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Fox News article
Timeline
Learn about memorable moments in the evolution of Arlo Guthrie
    LATE_ADULTHOOD
  • 2016
    Age 68
    Commenting on the upcoming 2016 election, Guthrie identifed himself as an independent and said he was "equally suspicious of Democrats as I am of Republicans".
    More Details Hide Details He declined to endorse a candidate, noting that he personally liked Bernie Sanders despite disagreeing with Sanders's platform, and he admired Donald Trump's ability to not rely on campaign donations but did not believe Trump has the best interests of the country in mind. About once a month, Guthrie posts short writings to the Announcements area of www.arlo.net, often expounding libertarian themes. Like his father, Woody Guthrie, Guthrie often sings songs of protest against social injustice. He collaborated with poet Adrian Mitchell to tell the story of Chilean folk singer and activist Víctor Jara in song. He regularly performed with folk musician Pete Seeger, one of his father's longtime partners. Ramblin' Jack Elliott, who had lived for two years in the Guthries' home before Arlo left for boarding school, had absorbed Woody's style perhaps better than anyone; Arlo has been said to have credited Elliott for passing it along to him.
  • 2008
    Age 60
    He endorsed Texas Congressman Ron Paul for the 2008 Republican Party nomination, and said, "I love this guy.
    More Details Hide Details Dr. Paul is the only candidate I know of who would have signed the Constitution of the United States had he been there. I'm with him, because he seems to be the only candidate who actually believes it has as much relevance today as it did a couple of hundred years ago. I look forward to the day when we can work out the differences we have with the same revolutionary vision and enthusiasm that is our American legacy." He told The New York Times Magazine that he is a Republican because, "We had enough good Democrats. We needed a few more good Republicans. We needed a loyal opposition."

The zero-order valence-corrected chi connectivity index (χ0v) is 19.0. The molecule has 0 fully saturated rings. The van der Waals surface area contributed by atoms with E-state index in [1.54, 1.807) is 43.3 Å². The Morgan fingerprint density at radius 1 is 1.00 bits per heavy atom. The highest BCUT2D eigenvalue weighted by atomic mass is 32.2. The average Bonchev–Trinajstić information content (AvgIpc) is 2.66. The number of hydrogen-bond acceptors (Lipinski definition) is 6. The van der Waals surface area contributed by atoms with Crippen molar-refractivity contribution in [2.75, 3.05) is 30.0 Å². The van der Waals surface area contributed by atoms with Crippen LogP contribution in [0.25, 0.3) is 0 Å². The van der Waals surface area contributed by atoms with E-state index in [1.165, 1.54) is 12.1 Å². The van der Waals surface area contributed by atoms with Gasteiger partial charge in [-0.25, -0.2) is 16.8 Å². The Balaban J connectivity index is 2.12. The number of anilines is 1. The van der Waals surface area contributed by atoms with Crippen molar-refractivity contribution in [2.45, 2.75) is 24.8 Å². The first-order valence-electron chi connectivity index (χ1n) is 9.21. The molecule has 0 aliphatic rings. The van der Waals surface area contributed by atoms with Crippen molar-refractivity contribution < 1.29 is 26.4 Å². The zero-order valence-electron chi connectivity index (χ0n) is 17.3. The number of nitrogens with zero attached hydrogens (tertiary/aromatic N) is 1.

Guthrie identified as a registered Republican in 2008.
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  • THIRTIES
  • 1984
    Age 36
    In 1984, he was the featured celebrity in George McGovern's campaign for the Democratic presidential nomination in Guthrie's home state of Massachusetts, performing at rallies and receptions.
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  • 1979
    Age 31
    However, he apparently regarded himself as more an individualist than the major youth culture spokesperson he had been regarded as by the media, as evidenced by the lyrics in his 1979 song "Prologue": "I can remember all of your smiles during the demonstrations,... and together we sang our victory songs though we were worlds apart."
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  • TWENTIES
  • 1976
    Age 28
    Guthrie's 1976 album Amigo received a 5-star (highest rating) from Rolling Stone, and may be his best-received work.